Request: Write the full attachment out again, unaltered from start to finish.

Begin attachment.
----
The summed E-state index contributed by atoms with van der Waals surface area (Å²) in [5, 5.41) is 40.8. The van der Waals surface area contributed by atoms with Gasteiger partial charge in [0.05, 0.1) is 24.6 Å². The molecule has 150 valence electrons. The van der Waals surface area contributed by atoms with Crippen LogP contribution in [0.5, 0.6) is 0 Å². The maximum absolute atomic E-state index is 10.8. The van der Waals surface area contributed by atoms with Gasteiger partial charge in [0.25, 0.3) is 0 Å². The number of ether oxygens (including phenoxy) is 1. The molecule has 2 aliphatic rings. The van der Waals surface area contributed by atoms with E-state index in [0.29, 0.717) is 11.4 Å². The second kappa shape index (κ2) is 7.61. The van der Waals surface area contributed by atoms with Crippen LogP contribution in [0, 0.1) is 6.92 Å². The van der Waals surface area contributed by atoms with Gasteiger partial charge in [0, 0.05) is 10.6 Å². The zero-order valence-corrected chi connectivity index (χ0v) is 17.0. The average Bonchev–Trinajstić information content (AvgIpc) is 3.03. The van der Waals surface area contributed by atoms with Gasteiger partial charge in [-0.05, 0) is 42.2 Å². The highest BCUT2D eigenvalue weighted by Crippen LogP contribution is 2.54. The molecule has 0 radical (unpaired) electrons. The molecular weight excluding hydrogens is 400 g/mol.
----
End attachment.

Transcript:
The summed E-state index contributed by atoms with van der Waals surface area (Å²) in [5, 5.41) is 40.8. The van der Waals surface area contributed by atoms with Gasteiger partial charge in [0.05, 0.1) is 24.6 Å². The molecule has 150 valence electrons. The van der Waals surface area contributed by atoms with Crippen LogP contribution in [0.5, 0.6) is 0 Å². The maximum absolute atomic E-state index is 10.8. The van der Waals surface area contributed by atoms with Gasteiger partial charge in [0.25, 0.3) is 0 Å². The number of ether oxygens (including phenoxy) is 1. The molecule has 2 aliphatic rings. The van der Waals surface area contributed by atoms with E-state index in [0.29, 0.717) is 11.4 Å². The second kappa shape index (κ2) is 7.61. The van der Waals surface area contributed by atoms with Crippen LogP contribution in [0, 0.1) is 6.92 Å². The van der Waals surface area contributed by atoms with Gasteiger partial charge in [0, 0.05) is 10.6 Å². The zero-order valence-corrected chi connectivity index (χ0v) is 17.0. The average Bonchev–Trinajstić information content (AvgIpc) is 3.03. The van der Waals surface area contributed by atoms with Gasteiger partial charge in [-0.05, 0) is 42.2 Å². The highest BCUT2D eigenvalue weighted by Crippen LogP contribution is 2.54. The molecule has 0 radical (unpaired) electrons. The molecular weight excluding hydrogens is 400 g/mol.